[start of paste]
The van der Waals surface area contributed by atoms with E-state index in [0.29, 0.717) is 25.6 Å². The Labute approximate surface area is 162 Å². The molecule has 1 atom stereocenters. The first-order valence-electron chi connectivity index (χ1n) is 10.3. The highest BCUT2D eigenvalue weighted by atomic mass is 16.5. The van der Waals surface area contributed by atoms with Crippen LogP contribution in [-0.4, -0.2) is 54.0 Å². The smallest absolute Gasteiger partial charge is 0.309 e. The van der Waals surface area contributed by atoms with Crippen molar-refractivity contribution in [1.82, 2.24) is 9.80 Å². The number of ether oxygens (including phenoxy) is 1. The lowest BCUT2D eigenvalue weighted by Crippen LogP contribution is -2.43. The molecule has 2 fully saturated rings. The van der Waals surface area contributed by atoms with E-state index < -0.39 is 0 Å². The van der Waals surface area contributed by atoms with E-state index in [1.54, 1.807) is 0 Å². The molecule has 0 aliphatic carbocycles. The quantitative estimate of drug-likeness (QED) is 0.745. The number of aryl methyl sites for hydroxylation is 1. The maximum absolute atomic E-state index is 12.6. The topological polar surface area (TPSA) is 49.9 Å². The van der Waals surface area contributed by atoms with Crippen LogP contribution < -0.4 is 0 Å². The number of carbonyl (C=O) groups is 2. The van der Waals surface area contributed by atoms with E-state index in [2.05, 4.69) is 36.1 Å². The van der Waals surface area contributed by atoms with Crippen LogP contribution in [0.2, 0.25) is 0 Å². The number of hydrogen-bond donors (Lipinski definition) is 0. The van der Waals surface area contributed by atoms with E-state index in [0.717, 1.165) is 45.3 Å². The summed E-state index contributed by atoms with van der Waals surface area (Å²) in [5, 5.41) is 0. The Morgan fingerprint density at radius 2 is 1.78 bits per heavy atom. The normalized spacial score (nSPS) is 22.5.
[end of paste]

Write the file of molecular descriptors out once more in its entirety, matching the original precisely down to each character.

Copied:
The van der Waals surface area contributed by atoms with E-state index in [0.29, 0.717) is 25.6 Å². The Labute approximate surface area is 162 Å². The molecule has 1 atom stereocenters. The first-order valence-electron chi connectivity index (χ1n) is 10.3. The highest BCUT2D eigenvalue weighted by atomic mass is 16.5. The van der Waals surface area contributed by atoms with Crippen LogP contribution in [-0.4, -0.2) is 54.0 Å². The smallest absolute Gasteiger partial charge is 0.309 e. The van der Waals surface area contributed by atoms with Crippen molar-refractivity contribution in [1.82, 2.24) is 9.80 Å². The number of ether oxygens (including phenoxy) is 1. The lowest BCUT2D eigenvalue weighted by Crippen LogP contribution is -2.43. The molecule has 2 fully saturated rings. The van der Waals surface area contributed by atoms with E-state index < -0.39 is 0 Å². The van der Waals surface area contributed by atoms with E-state index in [1.54, 1.807) is 0 Å². The molecule has 0 aliphatic carbocycles. The quantitative estimate of drug-likeness (QED) is 0.745. The number of aryl methyl sites for hydroxylation is 1. The maximum absolute atomic E-state index is 12.6. The topological polar surface area (TPSA) is 49.9 Å². The van der Waals surface area contributed by atoms with Crippen LogP contribution < -0.4 is 0 Å². The number of carbonyl (C=O) groups is 2. The van der Waals surface area contributed by atoms with E-state index in [2.05, 4.69) is 36.1 Å². The van der Waals surface area contributed by atoms with Crippen LogP contribution in [0.2, 0.25) is 0 Å². The number of hydrogen-bond donors (Lipinski definition) is 0. The van der Waals surface area contributed by atoms with E-state index in [0.717, 1.165) is 45.3 Å². The summed E-state index contributed by atoms with van der Waals surface area (Å²) in [5, 5.41) is 0. The Morgan fingerprint density at radius 2 is 1.78 bits per heavy atom. The normalized spacial score (nSPS) is 22.5.